LEWISTON — It’s been two years since the Dempsey Challenge was last held in person at Simard-Payne Memorial Park.

Though the 2020 event was moved online due to the pandemic, there is no virtual replacement for the chorus of cow bells, live music and the supportive cheers from volunteers.

There’s no substitute for seeing Patrick Dempsey in person, either.

On Saturday, in-person participants of the 5K run/walk and 10K run were fortunate not to have to settle for replacements.

An aerial view of Simard Payne Memorial Park in Lewiston shows some staging and the course for Saturday morning’s Dempsey Challenge. Russ Dillingham/Sun Journal

Challenge weekend kicked off Saturday in Simard-Payne Park in Lewiston, with the run/walk events covering portions of Lewiston and Auburn. A Family & Friends festival followed in the park, with various vendors and live music.

On Sunday, 25-, 50-, 65- and 100-mile bike rides are planned with open starts between 7:30 and 9 a.m. Day 2 of the family festival in the park follows.


This is just the 13th iteration of the Dempsey Challenge, yet it has already become an important tradition for the Lewiston-Auburn community and beyond.

The event draws participants from more than just neighboring towns. Kim King, whose husband was just diagnosed with lung cancer, drove four hours from the Aroostook County town of Sherman for the Dempsey Challenge. Others came from New Hampshire and Massachusetts.

Year after year, the same teams and volunteers gather at this event in honor and remembrance of loved ones who have battled, or are currently battling, cancer. Many survivors themselves walk or run either 5K or 10K.

Although there were fewer participants than in previous years, the 2021 Dempsey Challenge raised more money than ever before.

As of Saturday afternoon, 1,500 in-person and 500 virtual participants raised more than  $1.3 million for the Dempsey Center.

“This year alone, we’ve been struggling on so many levels,” said Dempsey, the center’s namesake. “There’s so much divide in the world that we’re living in, but when we rally around the right cause, look what we can do together.”


Dave Gervais, also known as “Top Dollar Dave,” is virtually synonymous with the Dempsey Challenge. He’s been consistently one of the top fundraisers for the challenge since the start.

This year, he raised more than $18,000 for the event, the second highest fundraiser. Fran Stanhope was the top fundraiser this year, bringing in over $23,000 for the Dempsey Center.

Team Concentra raised more than $100,000 for the center, the most of any team. Teams from Bates College raised just under $30,000, earning the College Cup.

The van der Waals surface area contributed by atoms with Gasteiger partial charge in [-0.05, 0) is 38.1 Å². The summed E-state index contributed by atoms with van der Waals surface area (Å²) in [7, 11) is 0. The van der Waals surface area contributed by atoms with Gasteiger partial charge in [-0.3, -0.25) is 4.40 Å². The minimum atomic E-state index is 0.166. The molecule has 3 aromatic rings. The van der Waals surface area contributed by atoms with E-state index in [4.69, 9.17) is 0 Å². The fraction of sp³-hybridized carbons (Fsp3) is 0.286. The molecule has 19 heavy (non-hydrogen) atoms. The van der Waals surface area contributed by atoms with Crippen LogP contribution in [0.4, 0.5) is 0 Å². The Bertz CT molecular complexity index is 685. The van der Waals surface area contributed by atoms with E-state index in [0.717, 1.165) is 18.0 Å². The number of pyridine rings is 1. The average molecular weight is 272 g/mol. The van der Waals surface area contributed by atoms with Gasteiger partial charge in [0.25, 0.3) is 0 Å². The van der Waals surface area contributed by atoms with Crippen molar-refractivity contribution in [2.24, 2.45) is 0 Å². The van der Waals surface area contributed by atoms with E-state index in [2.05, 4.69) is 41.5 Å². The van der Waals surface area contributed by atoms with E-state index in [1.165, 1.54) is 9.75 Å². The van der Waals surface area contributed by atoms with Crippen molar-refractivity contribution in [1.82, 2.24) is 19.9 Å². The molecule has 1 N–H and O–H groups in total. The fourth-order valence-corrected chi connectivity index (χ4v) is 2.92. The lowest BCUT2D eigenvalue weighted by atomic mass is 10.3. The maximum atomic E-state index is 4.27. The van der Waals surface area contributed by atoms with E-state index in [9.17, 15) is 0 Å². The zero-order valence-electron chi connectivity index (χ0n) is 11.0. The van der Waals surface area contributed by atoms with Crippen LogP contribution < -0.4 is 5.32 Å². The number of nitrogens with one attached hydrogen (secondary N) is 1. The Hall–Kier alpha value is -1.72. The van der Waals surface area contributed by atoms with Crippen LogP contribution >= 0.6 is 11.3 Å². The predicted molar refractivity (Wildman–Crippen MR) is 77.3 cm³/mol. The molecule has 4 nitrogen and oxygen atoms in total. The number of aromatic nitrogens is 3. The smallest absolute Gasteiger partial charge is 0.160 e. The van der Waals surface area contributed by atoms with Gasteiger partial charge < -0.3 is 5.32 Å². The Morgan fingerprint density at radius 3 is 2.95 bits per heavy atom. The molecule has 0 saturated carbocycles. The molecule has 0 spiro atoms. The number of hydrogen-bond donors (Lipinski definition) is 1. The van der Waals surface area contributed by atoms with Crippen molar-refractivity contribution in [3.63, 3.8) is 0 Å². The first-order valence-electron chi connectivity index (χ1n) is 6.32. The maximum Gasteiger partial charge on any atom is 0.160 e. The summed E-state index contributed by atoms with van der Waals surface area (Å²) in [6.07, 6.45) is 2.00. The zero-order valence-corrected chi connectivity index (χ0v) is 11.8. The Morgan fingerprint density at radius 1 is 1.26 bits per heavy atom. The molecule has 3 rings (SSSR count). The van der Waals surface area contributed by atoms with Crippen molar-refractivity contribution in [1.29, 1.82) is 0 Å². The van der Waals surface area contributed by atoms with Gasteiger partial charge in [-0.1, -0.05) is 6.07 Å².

Two-time cancer survivor Lorraine Zuma talks with Patrick Dempsey in Simard Payne Memorial Park during Saturday’s Dempsey Challenge. She came with her daughter from New York to attend the event. Russ Dillingham/Sun Journal

In many ways, the Dempsey Challenge is a celebration of survival. But beneath the jovial atmosphere is an undercurrent of loss. For many people, the Dempsey Challenge is a time to remember loved ones who have passed.

Christie Kimball is the captain of team #DarcyStrong. On Saturday, she walked in memory of her father, Mike Darcy, who died from gallbladder cancer in 2018.

“(The Dempsey Challenge) really brings back a lot of emotions,” she said as she teared up.


Her father went to the Dempsey Center for massages during his months-long battle with cancer. Kimball and the other members of #DarcyStrong raised just over $3,000 this year in his memory.

Tom Fritzsche his niece walked the 5K hand-in-hand for his sister, Kate. For six years, she’s battled cancer, he said.

Nearly every participant in the challenge has a story or a loved one who has battled cancer.

The University of New England team cheers on a runner Saturday as he heads to the finish line of the 10K run during the Dempsey Challenge at Simard Payne Memorial Park in Lewiston. Russ Dillingham/Sun Journal

The Dempsey Challenge is the primary fundraising event for the Dempsey Center, a nonprofit organization that provides free support services for people with cancer and their family. The center offers counseling, fitness classes, massages and other types of support.

Dempsey, a Buckfield native, founded the center in 2008 to honor his mother, Amanda. She died from cancer in 2014.

During the awards ceremony, Dempsey announced that the center was currently working with a nonprofit organization on creating a second Dempsey Challenge event in Dublin, Ireland.

For more information on the challenge or the work of the Dempsey Center in Lewiston, visit dempseycenter.org.

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